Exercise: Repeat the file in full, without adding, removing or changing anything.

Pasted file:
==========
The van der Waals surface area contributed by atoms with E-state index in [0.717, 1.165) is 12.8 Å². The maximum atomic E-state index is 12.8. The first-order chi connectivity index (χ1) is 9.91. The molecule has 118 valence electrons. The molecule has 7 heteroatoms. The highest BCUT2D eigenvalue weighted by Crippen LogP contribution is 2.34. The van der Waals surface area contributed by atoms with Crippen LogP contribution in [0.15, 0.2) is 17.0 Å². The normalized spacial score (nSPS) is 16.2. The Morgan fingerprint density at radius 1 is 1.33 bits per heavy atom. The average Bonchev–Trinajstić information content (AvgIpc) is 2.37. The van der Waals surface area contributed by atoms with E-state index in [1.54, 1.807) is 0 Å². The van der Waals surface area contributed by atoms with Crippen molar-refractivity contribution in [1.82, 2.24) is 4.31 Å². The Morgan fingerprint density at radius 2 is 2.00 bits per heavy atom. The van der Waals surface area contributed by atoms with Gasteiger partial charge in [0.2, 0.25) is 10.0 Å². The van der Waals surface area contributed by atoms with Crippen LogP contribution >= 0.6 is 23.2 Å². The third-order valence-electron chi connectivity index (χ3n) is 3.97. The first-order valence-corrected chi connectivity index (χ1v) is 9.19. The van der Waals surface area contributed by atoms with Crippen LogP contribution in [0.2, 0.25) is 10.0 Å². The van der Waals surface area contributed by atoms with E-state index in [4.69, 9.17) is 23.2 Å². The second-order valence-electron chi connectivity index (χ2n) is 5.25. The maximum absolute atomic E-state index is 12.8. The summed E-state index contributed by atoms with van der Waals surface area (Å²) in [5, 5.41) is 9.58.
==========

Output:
The van der Waals surface area contributed by atoms with E-state index in [0.717, 1.165) is 12.8 Å². The maximum atomic E-state index is 12.8. The first-order chi connectivity index (χ1) is 9.91. The molecule has 118 valence electrons. The molecule has 7 heteroatoms. The highest BCUT2D eigenvalue weighted by Crippen LogP contribution is 2.34. The van der Waals surface area contributed by atoms with Crippen LogP contribution in [0.15, 0.2) is 17.0 Å². The normalized spacial score (nSPS) is 16.2. The Morgan fingerprint density at radius 1 is 1.33 bits per heavy atom. The average Bonchev–Trinajstić information content (AvgIpc) is 2.37. The van der Waals surface area contributed by atoms with E-state index in [1.54, 1.807) is 0 Å². The van der Waals surface area contributed by atoms with Crippen molar-refractivity contribution in [1.82, 2.24) is 4.31 Å². The Morgan fingerprint density at radius 2 is 2.00 bits per heavy atom. The van der Waals surface area contributed by atoms with Gasteiger partial charge in [0.2, 0.25) is 10.0 Å². The van der Waals surface area contributed by atoms with Crippen LogP contribution >= 0.6 is 23.2 Å². The third-order valence-electron chi connectivity index (χ3n) is 3.97. The first-order valence-corrected chi connectivity index (χ1v) is 9.19. The van der Waals surface area contributed by atoms with Crippen LogP contribution in [0.2, 0.25) is 10.0 Å². The van der Waals surface area contributed by atoms with E-state index in [4.69, 9.17) is 23.2 Å². The second-order valence-electron chi connectivity index (χ2n) is 5.25. The maximum absolute atomic E-state index is 12.8. The summed E-state index contributed by atoms with van der Waals surface area (Å²) in [5, 5.41) is 9.58.